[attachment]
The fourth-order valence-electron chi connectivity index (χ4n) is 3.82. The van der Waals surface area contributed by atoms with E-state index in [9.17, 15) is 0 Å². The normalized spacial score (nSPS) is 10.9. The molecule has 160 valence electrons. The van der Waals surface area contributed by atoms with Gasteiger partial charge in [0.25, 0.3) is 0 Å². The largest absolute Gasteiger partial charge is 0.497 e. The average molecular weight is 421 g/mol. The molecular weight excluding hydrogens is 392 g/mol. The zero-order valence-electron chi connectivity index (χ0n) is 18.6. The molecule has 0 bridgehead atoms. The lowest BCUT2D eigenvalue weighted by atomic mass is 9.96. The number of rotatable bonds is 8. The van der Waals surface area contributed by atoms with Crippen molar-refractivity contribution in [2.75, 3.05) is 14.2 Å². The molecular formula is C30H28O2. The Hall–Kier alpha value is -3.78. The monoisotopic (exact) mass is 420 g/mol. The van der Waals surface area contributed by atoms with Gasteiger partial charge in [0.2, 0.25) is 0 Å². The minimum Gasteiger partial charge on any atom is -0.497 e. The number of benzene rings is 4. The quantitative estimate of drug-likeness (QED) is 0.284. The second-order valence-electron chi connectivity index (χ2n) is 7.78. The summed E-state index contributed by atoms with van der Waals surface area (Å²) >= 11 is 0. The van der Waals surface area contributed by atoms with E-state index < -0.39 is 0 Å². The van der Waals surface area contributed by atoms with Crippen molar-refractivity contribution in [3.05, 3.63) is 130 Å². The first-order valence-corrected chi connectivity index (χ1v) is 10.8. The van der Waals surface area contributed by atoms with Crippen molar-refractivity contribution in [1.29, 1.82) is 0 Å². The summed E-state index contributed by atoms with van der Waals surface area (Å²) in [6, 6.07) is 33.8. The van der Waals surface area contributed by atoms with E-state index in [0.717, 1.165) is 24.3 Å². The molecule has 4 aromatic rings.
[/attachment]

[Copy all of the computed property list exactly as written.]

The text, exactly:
The fourth-order valence-electron chi connectivity index (χ4n) is 3.82. The van der Waals surface area contributed by atoms with E-state index in [9.17, 15) is 0 Å². The normalized spacial score (nSPS) is 10.9. The molecule has 160 valence electrons. The van der Waals surface area contributed by atoms with Gasteiger partial charge in [0.25, 0.3) is 0 Å². The largest absolute Gasteiger partial charge is 0.497 e. The average molecular weight is 421 g/mol. The molecular weight excluding hydrogens is 392 g/mol. The zero-order valence-electron chi connectivity index (χ0n) is 18.6. The molecule has 0 bridgehead atoms. The lowest BCUT2D eigenvalue weighted by atomic mass is 9.96. The number of rotatable bonds is 8. The van der Waals surface area contributed by atoms with Crippen molar-refractivity contribution in [2.75, 3.05) is 14.2 Å². The molecular formula is C30H28O2. The Hall–Kier alpha value is -3.78. The monoisotopic (exact) mass is 420 g/mol. The van der Waals surface area contributed by atoms with Gasteiger partial charge in [0.2, 0.25) is 0 Å². The minimum Gasteiger partial charge on any atom is -0.497 e. The number of benzene rings is 4. The quantitative estimate of drug-likeness (QED) is 0.284. The second-order valence-electron chi connectivity index (χ2n) is 7.78. The summed E-state index contributed by atoms with van der Waals surface area (Å²) >= 11 is 0. The van der Waals surface area contributed by atoms with E-state index < -0.39 is 0 Å². The van der Waals surface area contributed by atoms with Crippen molar-refractivity contribution in [3.05, 3.63) is 130 Å². The first-order valence-corrected chi connectivity index (χ1v) is 10.8. The van der Waals surface area contributed by atoms with Crippen molar-refractivity contribution in [1.29, 1.82) is 0 Å². The summed E-state index contributed by atoms with van der Waals surface area (Å²) in [6, 6.07) is 33.8. The van der Waals surface area contributed by atoms with E-state index in [0.717, 1.165) is 24.3 Å². The molecule has 4 aromatic rings.